Last summer Thiago Silva was named in the FIFA World Cup Team of the Tournament and it would be difficult to dispute the reasons behind that. The skipper for both his club and country exhibited his abilities that have made him renown for being one of the best centre-backs in the world. But, how has he fared since last summer?
From a PSG perspective, he is not the same Thiago Silva who arrived from Milan in 2012 and made an immediate impact on his debut against Dynamo Kiev – netting a goal too for good measure! He was incredible during that campaign where we ended a 19-year wait for a league title. However, his form has not been what it can be over the last 12-months but his performances in the World Cup emphasised the quality we know he possesses.
La Selecao’s legacy in their own World Cup will forever be tainted by that humiliating 7-1 defeat at the hands of Germany in the semi-final. David Luiz was a part of that but not Silva. People tend to forget that he was in actual fact suspended for that game after picking up his second booking of the tournament in the quarter-final against Colombia. Would it have been that much of rout had the skipper been involved? We will never know but the Germans played with an efficiency that we had never seen in a World Cup. They were ruthless!
Silva made five appearances during the tournament. He and Luiz conceded four goals during those 450 minutes and when you look at the calibre of opposition they faced, it is not that bad at all. They did ride their luck of course in the last-16 against Chile. The aforementioned should have gone through on the balance of play. Silva though made a monumental error by refusing to take a spot-kick in the penalty-shootout. The skipper of the host nation, in a knock-out tie, refusing to take a penalty? It did not go down well at all! I remember saying at the time, imagine if he did that in a PSG shirt in a Champions League knock-out tie? He would have been crucified by the Parisian press. To be honest he got off pretty lightly. As one of the faces of that Brazilian side, he should have had the courage to step up!
Statistically, most of his defensive duties involved clearances. He accumulated a total of 71.6% in that area with 13.4% coming from blocks and 14.9% coming from interceptions. If you compare that to his form in Ligue 1 this season where he has made 11 appearances, his clearance total is more or less the same with 70.8% but there is a massive increase in terms of interceptions where he has 22.1%. Incidentally, we all know that Silva is a ball player. In the World Cup he had a pass accuracy of 87% which is not bad. In the league this season he has bettered that with 91%.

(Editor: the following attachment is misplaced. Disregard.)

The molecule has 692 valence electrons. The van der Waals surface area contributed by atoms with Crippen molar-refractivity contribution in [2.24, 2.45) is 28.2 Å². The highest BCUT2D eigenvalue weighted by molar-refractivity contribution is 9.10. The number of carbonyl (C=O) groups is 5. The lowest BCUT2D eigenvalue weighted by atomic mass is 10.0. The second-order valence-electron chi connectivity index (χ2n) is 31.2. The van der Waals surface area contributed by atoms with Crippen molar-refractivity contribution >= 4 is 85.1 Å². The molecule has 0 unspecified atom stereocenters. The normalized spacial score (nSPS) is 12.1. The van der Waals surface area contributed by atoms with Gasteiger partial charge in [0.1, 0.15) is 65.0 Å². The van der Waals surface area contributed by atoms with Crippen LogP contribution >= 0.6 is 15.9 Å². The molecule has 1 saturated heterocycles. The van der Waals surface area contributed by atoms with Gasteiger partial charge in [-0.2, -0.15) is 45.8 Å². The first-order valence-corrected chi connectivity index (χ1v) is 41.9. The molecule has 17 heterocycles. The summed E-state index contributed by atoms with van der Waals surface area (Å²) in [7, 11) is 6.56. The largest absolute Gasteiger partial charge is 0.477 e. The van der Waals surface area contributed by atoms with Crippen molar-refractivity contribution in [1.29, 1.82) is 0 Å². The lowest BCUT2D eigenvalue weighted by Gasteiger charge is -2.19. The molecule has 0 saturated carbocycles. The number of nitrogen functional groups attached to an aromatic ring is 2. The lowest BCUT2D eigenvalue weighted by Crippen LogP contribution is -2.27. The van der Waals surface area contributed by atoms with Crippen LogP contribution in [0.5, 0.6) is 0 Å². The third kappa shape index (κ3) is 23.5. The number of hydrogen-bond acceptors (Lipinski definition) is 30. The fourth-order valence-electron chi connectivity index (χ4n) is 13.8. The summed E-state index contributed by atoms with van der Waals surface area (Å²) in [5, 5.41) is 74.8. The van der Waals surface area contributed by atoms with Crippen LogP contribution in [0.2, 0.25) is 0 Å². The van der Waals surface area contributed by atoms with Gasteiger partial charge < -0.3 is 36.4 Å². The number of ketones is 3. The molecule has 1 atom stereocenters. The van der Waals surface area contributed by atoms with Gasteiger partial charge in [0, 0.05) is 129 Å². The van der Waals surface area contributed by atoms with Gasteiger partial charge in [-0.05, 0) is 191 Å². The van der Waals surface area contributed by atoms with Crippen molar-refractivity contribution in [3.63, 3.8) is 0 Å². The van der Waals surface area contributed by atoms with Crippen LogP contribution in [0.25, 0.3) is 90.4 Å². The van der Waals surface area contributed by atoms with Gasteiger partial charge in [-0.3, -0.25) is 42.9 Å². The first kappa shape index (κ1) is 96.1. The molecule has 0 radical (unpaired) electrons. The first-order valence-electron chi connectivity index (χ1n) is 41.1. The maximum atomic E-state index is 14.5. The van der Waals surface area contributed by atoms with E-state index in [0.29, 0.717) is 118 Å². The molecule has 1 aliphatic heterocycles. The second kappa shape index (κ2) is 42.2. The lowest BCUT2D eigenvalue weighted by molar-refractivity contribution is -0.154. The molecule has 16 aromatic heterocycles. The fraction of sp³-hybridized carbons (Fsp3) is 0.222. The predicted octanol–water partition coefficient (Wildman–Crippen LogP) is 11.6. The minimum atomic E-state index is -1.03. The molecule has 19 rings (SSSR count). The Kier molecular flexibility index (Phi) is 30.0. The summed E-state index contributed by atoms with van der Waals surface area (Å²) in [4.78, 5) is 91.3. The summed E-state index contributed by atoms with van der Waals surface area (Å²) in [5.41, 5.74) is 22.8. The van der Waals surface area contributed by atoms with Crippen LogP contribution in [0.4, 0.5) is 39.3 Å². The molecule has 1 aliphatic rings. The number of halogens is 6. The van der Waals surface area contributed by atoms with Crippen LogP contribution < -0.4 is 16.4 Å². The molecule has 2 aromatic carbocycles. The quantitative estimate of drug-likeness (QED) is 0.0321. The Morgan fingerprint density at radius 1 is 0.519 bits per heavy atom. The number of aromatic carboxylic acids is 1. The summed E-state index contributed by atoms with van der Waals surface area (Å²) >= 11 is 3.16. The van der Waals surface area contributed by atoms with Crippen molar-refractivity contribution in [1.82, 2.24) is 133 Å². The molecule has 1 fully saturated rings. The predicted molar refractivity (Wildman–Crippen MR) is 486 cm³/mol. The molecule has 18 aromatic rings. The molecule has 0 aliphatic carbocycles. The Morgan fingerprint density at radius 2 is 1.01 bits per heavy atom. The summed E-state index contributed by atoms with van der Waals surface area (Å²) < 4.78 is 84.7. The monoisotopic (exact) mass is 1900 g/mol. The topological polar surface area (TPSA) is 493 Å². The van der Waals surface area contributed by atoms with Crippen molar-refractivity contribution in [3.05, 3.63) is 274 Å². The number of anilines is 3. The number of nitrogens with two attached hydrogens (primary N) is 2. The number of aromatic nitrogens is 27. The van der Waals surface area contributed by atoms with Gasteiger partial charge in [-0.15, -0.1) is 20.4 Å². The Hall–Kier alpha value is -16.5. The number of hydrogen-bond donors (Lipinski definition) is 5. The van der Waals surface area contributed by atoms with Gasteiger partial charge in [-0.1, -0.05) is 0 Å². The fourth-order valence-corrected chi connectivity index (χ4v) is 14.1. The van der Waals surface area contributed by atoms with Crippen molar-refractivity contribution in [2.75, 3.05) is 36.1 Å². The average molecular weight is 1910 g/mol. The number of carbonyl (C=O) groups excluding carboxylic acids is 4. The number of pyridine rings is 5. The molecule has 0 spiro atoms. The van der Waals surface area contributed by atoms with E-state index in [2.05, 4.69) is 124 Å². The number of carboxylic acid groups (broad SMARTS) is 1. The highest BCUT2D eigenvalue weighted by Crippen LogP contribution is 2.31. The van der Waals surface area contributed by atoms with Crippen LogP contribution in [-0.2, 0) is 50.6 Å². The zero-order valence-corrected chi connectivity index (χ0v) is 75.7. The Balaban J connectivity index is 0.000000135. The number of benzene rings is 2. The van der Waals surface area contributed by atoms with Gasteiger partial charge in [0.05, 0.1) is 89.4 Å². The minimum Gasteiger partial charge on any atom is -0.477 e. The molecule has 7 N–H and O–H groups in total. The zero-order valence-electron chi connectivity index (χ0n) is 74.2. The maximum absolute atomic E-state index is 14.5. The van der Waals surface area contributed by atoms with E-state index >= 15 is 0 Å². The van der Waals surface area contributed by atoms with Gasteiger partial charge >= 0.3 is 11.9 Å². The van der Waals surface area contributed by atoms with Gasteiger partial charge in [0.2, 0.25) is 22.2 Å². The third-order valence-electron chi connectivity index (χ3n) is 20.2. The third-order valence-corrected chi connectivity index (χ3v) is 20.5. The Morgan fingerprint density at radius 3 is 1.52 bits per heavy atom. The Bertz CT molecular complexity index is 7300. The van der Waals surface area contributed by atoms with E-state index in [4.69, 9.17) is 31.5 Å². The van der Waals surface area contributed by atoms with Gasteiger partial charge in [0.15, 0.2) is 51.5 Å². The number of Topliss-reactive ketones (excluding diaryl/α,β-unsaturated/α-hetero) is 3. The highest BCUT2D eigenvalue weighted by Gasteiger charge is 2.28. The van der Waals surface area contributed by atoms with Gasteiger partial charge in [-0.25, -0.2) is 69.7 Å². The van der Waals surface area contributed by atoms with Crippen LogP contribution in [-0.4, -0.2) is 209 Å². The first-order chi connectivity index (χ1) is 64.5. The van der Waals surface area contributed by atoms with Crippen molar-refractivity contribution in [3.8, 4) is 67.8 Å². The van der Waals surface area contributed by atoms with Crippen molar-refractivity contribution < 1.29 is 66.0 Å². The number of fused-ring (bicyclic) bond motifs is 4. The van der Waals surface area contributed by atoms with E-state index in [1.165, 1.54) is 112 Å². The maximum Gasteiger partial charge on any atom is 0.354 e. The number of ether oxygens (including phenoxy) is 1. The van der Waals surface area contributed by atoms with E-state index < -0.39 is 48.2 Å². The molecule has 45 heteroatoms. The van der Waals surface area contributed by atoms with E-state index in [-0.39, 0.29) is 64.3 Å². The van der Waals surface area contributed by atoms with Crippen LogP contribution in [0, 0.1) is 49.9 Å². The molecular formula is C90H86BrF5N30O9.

His start to this season was blighted by that injury he picked up in Naples in a friendly which was arranged as part of the Ezequiel Lavezzi deal. However, just a few days prior to that he played the entirety of the opening league game against Stade de Reims (which ended 2-2), despite only returning to training after his break from the World Cup three days before. Fair enough, he came through unscathed. But, to then play him in a meaningless friendly a few days later was a real error in judgment by Laurent Blanc. Silva wanted to play the game but common sense surely had to come to the fore. As a result, Silva pulled up with a hamstring injury and missed over two and half months.
His performance in Barcelona in the 3-1 defeat last month was not up this standard by any means, neither in the 1-0 defeat to Guingamp where he was at fault in particular for the goal. Still, I felt the criticism he received in the French press was slightly over the top. He has set himself the highest of standards and they expect them to be maintained week in, week out.
He was fundamental in the victory during the week against Saint-Etienne. There were signs of the Thiago Silva we all know and love with expertly timed tackles and vital defensive blocks. Perhaps it was a statement of intent to justify his inclusion in the FIFA/FIFPro Team of the Year which was announced last Monday?
Statistics courtesy of Squawka.com